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A multivariate twin study of hippocampal volume, self-esteem and well-being in middle-aged men

  • Author(s): Kubarych, TS
  • Prom-Wormley, EC
  • Franz, CE
  • Panizzon, MS
  • Dale, AM
  • Fischl, B
  • Eyler, LT
  • Fennema-Notestine, C
  • Grant, MD
  • Hauger, RL
  • Hellhammer, DH
  • Jak, AJ
  • Jernigan, TL
  • Lupien, SJ
  • Lyons, MJ
  • Mendoza, SP
  • Neale, MC
  • Seidman, LJ
  • Tsuang, MT
  • Kremen, WS
  • et al.
Abstract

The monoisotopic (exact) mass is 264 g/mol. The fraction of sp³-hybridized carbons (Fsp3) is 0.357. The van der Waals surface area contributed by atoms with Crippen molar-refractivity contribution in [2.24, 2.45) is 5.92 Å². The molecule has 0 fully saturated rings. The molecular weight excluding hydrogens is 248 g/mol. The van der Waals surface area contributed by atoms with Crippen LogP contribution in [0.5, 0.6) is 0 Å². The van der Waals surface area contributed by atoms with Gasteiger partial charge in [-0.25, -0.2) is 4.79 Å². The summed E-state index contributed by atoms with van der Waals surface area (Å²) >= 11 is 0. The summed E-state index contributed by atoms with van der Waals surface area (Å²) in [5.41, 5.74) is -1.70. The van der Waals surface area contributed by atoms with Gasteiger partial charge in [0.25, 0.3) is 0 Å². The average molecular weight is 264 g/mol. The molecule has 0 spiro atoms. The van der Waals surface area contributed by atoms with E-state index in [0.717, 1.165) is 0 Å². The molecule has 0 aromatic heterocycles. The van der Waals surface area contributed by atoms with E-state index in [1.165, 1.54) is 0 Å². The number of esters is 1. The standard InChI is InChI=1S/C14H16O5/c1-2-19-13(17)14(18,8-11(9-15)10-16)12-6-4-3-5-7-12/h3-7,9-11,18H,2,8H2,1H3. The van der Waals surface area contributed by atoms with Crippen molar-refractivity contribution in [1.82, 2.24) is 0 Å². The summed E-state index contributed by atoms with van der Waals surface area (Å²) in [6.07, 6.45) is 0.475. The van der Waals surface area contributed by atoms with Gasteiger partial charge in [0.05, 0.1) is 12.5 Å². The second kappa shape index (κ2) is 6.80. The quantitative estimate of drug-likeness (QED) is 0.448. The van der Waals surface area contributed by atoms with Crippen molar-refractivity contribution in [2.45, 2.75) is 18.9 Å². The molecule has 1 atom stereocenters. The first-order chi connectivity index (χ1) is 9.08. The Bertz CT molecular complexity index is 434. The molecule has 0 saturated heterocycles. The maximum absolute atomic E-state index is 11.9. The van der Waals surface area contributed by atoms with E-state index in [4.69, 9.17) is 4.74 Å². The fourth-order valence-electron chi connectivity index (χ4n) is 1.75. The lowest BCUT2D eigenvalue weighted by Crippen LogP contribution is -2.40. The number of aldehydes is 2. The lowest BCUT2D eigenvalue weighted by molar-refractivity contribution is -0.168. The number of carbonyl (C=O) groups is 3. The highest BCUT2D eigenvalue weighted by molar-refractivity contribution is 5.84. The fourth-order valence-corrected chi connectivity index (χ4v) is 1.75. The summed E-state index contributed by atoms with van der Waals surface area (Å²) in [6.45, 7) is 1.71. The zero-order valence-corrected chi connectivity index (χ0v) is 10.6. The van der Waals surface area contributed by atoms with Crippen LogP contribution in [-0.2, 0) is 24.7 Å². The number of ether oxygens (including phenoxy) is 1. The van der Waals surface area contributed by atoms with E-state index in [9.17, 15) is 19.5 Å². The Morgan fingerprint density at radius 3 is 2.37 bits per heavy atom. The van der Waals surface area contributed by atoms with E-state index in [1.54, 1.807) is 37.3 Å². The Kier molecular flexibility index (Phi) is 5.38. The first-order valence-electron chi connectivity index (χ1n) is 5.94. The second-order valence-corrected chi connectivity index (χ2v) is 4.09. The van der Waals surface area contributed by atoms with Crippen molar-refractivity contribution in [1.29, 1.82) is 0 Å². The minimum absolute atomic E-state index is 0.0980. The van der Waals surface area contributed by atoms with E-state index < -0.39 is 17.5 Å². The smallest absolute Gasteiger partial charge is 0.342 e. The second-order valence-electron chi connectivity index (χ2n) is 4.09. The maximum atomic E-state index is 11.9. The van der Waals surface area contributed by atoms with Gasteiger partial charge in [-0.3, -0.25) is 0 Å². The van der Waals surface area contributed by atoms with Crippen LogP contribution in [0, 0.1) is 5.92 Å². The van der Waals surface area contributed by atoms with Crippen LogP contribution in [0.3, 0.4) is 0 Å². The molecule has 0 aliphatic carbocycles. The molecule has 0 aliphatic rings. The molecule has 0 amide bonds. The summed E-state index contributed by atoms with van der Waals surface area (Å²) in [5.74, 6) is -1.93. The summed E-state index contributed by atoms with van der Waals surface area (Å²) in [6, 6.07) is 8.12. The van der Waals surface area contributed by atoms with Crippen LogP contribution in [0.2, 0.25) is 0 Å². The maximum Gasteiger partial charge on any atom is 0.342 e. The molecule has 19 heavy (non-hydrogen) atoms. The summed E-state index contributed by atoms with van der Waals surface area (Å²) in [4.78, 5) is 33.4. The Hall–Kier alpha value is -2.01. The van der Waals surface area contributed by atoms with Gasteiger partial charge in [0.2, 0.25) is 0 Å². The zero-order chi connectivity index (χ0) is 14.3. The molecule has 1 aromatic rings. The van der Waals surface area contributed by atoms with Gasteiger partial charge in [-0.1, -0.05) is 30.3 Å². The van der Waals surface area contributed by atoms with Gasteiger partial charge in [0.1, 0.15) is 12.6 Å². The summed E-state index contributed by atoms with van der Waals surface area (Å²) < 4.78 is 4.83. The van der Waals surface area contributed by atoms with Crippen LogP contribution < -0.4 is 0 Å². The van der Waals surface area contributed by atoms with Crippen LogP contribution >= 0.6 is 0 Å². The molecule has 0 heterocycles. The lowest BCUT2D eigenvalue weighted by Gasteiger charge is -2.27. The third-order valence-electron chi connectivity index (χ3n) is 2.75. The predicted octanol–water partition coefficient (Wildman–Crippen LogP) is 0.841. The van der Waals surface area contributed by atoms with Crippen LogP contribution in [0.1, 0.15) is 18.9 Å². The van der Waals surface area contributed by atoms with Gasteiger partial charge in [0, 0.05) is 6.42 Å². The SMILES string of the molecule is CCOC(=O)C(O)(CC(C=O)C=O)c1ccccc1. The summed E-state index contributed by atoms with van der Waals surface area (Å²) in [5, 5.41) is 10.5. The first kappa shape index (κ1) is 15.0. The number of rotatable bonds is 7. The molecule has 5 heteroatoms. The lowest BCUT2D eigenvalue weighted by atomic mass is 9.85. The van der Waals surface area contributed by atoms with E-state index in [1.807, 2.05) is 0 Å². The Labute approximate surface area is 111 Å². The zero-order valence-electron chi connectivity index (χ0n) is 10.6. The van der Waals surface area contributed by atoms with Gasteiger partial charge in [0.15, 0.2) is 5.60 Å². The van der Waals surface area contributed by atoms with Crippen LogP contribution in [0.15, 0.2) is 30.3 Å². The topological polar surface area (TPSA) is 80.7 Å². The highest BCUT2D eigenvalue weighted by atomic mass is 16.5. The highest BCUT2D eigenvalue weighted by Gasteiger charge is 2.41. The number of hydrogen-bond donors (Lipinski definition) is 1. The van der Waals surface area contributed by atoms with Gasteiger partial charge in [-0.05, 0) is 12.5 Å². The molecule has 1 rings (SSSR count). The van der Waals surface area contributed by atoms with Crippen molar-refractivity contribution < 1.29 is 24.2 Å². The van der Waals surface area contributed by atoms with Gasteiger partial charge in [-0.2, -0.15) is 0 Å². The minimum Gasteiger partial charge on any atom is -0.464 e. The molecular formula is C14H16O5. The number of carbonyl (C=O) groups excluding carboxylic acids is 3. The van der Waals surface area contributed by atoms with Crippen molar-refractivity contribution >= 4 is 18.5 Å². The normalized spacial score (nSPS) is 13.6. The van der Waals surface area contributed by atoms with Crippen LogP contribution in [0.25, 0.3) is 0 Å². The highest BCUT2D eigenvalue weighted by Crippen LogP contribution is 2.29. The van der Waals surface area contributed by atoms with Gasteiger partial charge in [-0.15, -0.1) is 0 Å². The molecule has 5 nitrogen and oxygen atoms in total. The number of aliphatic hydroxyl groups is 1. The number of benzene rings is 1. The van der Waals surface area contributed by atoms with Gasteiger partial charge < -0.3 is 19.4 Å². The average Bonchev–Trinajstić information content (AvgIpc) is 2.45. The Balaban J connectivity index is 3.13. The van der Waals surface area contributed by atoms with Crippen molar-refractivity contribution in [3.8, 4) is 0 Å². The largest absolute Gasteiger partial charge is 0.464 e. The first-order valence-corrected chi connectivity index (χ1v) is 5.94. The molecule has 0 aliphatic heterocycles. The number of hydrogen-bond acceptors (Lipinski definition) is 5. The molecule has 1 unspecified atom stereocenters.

Self-esteem and well-being are important for successful aging, and some evidence suggests that self-esteem and well-being are associated with hippocampal volume, cognition and stress responsivity. Whereas most of this evidence is based on studies on older adults, we investigated self-esteem, well-being and hippocampal volume in 474 male middle-aged twins. Self-esteem was significantly positively correlated with hippocampal volume (0.09, P = 0.03 for left hippocampus, 0.10, P = 0.04 for right). Correlations for well-being were not significant (Ps > 0.05). There were strong phenotypic correlations between self-esteem and well-being (0.72, P < 0.001) and between left and right hippocampal volume (0.72, P < 0.001). In multivariate genetic analyses, a two-factor additive genetic and unique environmental (AE) model with well-being and self-esteem on one factor and left and right hippocampal volumes on the other factor fits the data better than Cholesky, independent pathway or common pathway models. The correlation between the two genetic factors was 0.12 (P = 0.03); the correlation between the environmental factors was 0.09 (P > 0.05). Our results indicate that largely different genetic and environmental factors underlie self-esteem and well-being on one hand and hippocampal volume on the other. © 2012 The Authors. Genes, Brain and Behavior © 2012 Blackwell Publishing Ltd and International Behavioural and Neural Genetics Society.

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